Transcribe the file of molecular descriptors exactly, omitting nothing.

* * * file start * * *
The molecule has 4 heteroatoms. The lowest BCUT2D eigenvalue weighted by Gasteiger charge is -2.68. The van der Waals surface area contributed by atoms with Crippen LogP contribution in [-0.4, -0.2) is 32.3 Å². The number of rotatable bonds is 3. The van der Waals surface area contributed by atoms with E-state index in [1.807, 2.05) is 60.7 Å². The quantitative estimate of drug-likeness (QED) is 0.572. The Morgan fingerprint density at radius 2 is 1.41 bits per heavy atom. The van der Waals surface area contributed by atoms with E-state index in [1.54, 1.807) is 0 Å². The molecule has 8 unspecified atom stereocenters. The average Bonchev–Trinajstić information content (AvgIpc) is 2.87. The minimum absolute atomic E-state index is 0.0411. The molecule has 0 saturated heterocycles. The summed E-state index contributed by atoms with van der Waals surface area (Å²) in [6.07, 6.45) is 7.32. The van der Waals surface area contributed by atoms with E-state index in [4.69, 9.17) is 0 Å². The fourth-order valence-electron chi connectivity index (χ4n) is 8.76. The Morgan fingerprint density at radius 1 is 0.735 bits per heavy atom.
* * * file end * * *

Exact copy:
The molecule has 4 heteroatoms. The lowest BCUT2D eigenvalue weighted by Gasteiger charge is -2.68. The van der Waals surface area contributed by atoms with Crippen LogP contribution in [-0.4, -0.2) is 32.3 Å². The number of rotatable bonds is 3. The van der Waals surface area contributed by atoms with E-state index in [1.807, 2.05) is 60.7 Å². The quantitative estimate of drug-likeness (QED) is 0.572. The Morgan fingerprint density at radius 2 is 1.41 bits per heavy atom. The van der Waals surface area contributed by atoms with E-state index in [1.54, 1.807) is 0 Å². The molecule has 8 unspecified atom stereocenters. The average Bonchev–Trinajstić information content (AvgIpc) is 2.87. The minimum absolute atomic E-state index is 0.0411. The molecule has 0 saturated heterocycles. The summed E-state index contributed by atoms with van der Waals surface area (Å²) in [6.07, 6.45) is 7.32. The van der Waals surface area contributed by atoms with E-state index in [4.69, 9.17) is 0 Å². The fourth-order valence-electron chi connectivity index (χ4n) is 8.76. The Morgan fingerprint density at radius 1 is 0.735 bits per heavy atom.